Reducing the harm of bullying and harassment

Reducing the harm of bullying and harassment

Reducing the harm of bullying and harassment Effective investigations are a vital part of workplace conflicts, but when an investigation reveals bullying or harassment the solution needs to go far beyond just the main perpetrator.

According to employment lawyer Krista Siedlak, from Bernardi Human Resources Law, many employers are missing an opportunity to improve their outcomes by addressing widespread issues in a workplace.

“Often we look at bullying in isolated environment,” Siedlak said. “There was a bully and there was a victim, as opposed to looking at the whole continuum of how other people may have played into that dynamic. We have to deal with all these people when we’re looking at solutions.”

There are no innocent bystanders, she added. From those who knew and looked away, to workers who jumped on the bandwagon, just getting rid of one offender won’t solve the problem for the whole workforce.

Managers will often either fire the bully or separate the two parties by putting them on different shifts or in different locations, and think their problem is solved. However the problem is often bigger and deeper than that and these steps won’t address the learned behaviours in that group.

From her firm’s work with employers, Siedlak said some of the following steps can help resolve some of these deep set issues:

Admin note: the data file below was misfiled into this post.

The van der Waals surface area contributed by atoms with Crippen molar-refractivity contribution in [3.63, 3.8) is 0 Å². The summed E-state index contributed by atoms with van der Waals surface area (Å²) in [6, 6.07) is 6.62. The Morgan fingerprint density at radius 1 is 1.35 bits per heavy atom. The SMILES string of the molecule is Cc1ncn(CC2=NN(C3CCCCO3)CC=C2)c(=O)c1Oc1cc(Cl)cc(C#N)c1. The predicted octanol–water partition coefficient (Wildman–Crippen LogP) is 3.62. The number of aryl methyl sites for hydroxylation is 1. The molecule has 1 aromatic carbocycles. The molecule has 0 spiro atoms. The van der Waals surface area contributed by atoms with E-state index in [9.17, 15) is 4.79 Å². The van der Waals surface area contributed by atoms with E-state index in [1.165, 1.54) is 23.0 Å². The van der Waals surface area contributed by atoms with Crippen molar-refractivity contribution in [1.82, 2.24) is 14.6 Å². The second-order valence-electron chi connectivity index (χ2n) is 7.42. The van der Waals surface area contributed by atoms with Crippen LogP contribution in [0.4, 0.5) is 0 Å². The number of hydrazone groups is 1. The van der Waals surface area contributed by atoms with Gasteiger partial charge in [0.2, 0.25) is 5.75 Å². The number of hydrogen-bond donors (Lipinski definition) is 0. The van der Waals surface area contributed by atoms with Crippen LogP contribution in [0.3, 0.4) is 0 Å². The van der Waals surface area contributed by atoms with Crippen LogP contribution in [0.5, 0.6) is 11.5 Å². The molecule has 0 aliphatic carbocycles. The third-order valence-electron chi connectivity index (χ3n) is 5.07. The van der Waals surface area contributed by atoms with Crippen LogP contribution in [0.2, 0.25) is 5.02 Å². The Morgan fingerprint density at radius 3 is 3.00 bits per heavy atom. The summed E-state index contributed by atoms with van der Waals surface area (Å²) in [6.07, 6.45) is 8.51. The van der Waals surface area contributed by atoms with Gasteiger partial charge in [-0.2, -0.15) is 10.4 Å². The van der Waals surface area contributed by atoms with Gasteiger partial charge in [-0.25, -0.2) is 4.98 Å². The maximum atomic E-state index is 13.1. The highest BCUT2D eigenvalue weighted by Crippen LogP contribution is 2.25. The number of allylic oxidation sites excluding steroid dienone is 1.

1. Developing rules for the group
    “We’ve had a lot of success with employees in a team developing their own rules of what civility and decency look like in a group and then holding each other accountable to those rules.”
  2. Experiential learning
    This allows employees to experience specific situations so they can get a feeling of what it looks  and feels like.
  3. Video learning
    In some of the more difficult cases, Siedlak and her team have experimented with showing bullying videos, which focus on the schoolyard but still examine the actions and emotions around bullying.
“Investigations are vital and in the course of investigations often uncover dysfunctional working,” Siedlak added. “What can we do to make that team better? More effort and cost and hard work but that’s when you are going to see results.”
  • Brenda 2014-01-22 10:13:41 AM
    Would you be able to direct us to appropriate videos? I would like to have something like that in my office so that I could have the offender watch is and then I could document that I have taken this step as well, just as I would do in a WSIB back injury, have the employee redo lifting technics training and assessment.
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  • Ken 2014-01-22 9:59:20 PM
    I agree Brenda. I would like to have these video tools as well. They would be very useful for workshop training and proactive awareness.
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